“You’re saying there’s a multiverse?”
Set directly after the events of Avengers: Endgame, the aptly titled sophomore Spidey effort Far From Home has the unfair task of being the conclusion to the first chapter in the Marvel universe and an introduction to what will be the new normal, all in the form of one big Summer popcorn flick. I’m surprised by how well it works, and after having seen him in space fighting Thanos a few months back, it’s all the more rewarding and amusing to watch the friendly neighborhood Spider-Man stumble in his pursuit of a girl, all while dodging destiny and purpose. It’s fun, action packed, thoughtfully told, and is somehow forgettable at the same time.
Far From Home most separates itself from other iterations when the suit is ditched altogether. Peter Parker (Tom Holland, serving up undeniable essence of the character with the mask on and off) wants to be a teen. Peter makes plans with his best friend Ned (Jacob Batalon) in the back of the classroom about how he’s going to express his emotions to MJ (Zendaya) during the class trip to Europe. He shudders when she comes near, darts his eyes, jumbles his words. Peter wants to tell MJ, but even Spider-Man can’t overcome the defeat of the good-looking Brad Davis (Remy Hii) swinging into the scene at every passing chance. Saving the world is hard; winning the girl seems impossible.
That kind of pining plot might sound antiquated and unrefined, but Far From Home doesn’t remove any of MJ’s agency or sense of choice either. She’s a full-bodied character in her own right, and as portrayed by the talented Zendaya, a real person of strength. Turns out that’s needed during the trip across the pond, and that Peter, trying to shirk his responsibilities, must don the suit sneakily packed into his luggage by his loving Aunt May (Marisa Tomei). Peter dodges calls from Nick Fury (Samuel L. Jackson), argues with Happy Hogan (Jon Favreau), and ultimately meets Quentin Beck / Mysterio (Jake Gyllenhaal). He’s purportedly from an alternate universe, now on Earth after Endgame’s “Blip” in order to ward off and to fight the “Elementals” that killed his family and are now decimating cityscapes. There’s excellent chemistry between Holland and Gyllenhaal, and the latter brings complexity to a plainly written character, but the dynamic doesn’t get enough screen time to fully root this buddy comedy film into something that can truly blossom.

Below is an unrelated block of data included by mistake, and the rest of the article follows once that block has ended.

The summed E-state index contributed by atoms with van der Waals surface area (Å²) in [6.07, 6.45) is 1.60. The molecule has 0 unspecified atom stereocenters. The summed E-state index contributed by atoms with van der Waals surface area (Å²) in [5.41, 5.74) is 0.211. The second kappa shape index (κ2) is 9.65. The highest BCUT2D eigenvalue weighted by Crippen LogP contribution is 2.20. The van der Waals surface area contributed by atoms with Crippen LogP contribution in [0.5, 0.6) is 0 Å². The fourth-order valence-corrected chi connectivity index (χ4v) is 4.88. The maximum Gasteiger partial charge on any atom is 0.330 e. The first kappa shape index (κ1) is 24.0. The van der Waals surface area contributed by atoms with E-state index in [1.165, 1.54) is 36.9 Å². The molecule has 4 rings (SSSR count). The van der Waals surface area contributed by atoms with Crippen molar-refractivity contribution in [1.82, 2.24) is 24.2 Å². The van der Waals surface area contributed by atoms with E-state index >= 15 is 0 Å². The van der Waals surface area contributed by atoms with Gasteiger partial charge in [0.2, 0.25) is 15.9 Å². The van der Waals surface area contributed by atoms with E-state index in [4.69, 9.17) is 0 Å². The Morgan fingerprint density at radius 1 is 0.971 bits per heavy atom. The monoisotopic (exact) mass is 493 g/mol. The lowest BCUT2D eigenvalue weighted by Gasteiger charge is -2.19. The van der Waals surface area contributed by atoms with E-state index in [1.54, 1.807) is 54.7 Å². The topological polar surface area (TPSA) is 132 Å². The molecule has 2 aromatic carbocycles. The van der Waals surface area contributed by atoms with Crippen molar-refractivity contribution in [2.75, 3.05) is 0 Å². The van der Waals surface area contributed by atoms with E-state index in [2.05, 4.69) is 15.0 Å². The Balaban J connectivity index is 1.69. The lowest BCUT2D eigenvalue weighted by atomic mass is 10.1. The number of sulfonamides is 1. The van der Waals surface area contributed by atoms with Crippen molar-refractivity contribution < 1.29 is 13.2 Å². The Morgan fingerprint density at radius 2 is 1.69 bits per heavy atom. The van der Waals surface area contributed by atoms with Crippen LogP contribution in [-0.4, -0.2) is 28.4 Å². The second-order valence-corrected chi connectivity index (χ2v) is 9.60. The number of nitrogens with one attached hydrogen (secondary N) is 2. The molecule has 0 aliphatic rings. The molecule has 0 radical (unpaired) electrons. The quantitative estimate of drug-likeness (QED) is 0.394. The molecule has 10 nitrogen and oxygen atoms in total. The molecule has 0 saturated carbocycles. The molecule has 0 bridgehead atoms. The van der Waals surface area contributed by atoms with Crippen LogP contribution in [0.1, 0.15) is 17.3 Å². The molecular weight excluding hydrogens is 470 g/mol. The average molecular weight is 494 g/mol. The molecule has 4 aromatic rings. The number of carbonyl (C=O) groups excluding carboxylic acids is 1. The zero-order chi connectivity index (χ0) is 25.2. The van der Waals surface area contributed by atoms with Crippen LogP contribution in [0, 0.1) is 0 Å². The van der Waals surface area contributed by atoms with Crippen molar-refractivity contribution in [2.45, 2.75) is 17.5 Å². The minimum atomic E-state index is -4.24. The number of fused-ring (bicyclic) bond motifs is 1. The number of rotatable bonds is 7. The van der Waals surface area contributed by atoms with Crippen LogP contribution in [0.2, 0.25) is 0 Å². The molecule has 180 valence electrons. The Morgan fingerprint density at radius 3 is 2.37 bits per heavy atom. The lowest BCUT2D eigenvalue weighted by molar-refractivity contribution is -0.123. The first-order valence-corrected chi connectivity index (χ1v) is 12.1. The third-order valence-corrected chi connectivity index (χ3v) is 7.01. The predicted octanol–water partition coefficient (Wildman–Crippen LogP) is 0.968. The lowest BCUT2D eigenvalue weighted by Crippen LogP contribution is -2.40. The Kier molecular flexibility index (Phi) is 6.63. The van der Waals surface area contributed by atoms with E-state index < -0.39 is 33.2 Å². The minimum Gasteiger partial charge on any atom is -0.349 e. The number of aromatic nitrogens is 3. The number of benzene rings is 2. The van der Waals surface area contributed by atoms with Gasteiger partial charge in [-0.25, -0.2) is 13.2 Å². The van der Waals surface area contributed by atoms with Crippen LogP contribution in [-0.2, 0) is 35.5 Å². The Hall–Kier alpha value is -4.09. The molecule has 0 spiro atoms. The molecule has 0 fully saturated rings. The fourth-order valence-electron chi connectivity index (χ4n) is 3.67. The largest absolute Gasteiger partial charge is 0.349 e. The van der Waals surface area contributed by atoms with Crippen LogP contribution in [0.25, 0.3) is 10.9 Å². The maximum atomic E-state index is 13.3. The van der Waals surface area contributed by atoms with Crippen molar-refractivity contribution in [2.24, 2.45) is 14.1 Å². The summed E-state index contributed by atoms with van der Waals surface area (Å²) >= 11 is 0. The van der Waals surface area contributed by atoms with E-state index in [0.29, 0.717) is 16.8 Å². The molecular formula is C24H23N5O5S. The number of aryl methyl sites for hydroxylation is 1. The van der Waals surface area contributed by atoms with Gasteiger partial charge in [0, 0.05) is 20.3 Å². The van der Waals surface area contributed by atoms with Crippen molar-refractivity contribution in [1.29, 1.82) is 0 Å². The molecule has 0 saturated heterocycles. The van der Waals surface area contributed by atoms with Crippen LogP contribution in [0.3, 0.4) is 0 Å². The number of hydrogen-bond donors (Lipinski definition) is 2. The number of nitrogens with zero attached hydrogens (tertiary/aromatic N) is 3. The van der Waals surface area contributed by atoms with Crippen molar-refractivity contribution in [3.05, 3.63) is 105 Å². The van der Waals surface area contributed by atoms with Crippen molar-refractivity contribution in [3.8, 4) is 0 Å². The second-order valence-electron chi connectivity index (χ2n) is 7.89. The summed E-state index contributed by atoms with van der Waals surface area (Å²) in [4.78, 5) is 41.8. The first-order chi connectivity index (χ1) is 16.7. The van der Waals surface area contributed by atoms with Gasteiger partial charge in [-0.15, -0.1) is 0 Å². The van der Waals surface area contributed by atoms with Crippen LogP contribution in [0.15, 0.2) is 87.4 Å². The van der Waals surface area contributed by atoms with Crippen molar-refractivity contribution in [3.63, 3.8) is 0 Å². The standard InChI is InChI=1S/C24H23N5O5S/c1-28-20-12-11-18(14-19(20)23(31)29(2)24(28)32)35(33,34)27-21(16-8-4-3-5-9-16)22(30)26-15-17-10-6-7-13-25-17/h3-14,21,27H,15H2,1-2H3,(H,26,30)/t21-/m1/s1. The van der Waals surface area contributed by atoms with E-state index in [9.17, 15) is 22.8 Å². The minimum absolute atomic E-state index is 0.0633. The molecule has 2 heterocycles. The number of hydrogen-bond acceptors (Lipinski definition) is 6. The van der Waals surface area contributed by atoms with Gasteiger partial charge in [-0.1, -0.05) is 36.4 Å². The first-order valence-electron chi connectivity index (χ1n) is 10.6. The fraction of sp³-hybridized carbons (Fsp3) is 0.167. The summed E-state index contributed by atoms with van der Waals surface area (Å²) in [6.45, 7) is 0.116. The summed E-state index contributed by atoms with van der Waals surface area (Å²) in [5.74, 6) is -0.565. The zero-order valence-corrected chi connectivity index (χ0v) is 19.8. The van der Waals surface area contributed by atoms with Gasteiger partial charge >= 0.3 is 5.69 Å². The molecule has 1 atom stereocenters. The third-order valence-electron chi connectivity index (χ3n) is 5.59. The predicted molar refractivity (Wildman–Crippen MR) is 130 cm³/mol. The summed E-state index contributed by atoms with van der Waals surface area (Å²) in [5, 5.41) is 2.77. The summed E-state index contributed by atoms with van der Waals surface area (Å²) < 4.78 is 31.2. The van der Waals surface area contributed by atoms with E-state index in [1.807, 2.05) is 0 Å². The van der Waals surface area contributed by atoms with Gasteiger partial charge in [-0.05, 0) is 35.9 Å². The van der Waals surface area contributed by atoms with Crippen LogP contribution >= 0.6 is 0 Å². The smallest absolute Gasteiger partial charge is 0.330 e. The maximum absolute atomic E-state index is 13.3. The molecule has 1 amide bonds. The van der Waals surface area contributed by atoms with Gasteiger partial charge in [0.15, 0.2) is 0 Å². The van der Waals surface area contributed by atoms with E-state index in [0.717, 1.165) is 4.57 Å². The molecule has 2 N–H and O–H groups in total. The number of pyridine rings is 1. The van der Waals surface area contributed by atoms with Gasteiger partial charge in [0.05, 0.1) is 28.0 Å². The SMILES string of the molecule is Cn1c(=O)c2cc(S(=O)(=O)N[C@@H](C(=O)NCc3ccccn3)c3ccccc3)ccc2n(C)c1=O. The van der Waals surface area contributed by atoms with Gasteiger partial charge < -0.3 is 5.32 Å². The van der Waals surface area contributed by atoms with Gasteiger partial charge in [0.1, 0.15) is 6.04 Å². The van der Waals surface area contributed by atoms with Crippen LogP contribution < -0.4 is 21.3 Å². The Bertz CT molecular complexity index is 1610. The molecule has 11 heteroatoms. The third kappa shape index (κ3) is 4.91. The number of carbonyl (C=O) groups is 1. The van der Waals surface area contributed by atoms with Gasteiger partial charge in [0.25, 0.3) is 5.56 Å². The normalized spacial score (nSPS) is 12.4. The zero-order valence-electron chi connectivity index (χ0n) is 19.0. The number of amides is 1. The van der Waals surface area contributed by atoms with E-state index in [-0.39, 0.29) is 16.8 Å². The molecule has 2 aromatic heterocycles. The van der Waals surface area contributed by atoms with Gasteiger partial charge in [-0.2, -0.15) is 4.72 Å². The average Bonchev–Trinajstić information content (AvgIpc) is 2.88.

Far From Home’s expected twist feels a bit forced, like an excited Olympic gymnast over-rotating off the vault and stumbling forward before falsely sticking the landing, and the film never fully recovers once the cards its playing are finally revealed. The choreography throughout remains sprite, the camaraderie is aces, and director Jon Watts deftly blends comedy and drama into one cohesive meal. And with the stealthy presence of Gyllenhaal, Watt’s globetrotting movie is able to believably offer insight about our current disinformation age and it stresses the anonymity of modern warfare, all while maintaining the fractured facade of a big-budget superhero blockbuster with brawn and brains.
In that way, Far From Home might be the most accurately duplicitous Spider-Man movie of them all. The movie is about a young man with two faces, navigating two worlds, distinguishing grief from relief, and trying to decide which version of himself he wants to be, all while facing his fears and the girl of his dreams. Not many superhero movies are as tempered and devoid of action as this one is during its opening half. Having said that though, things do collapse a little and don’t necessarily hold up all that well in the second portion, and the visuals are way weaker than the inspired design of Spider-Man: Into the Spider-Verse. But Spider-Man: Far From Home earns its fair share of points, even if it’s far from securing the top spot on the podium.
“We’re all counting on you.”
Rating: 3.5 out of 5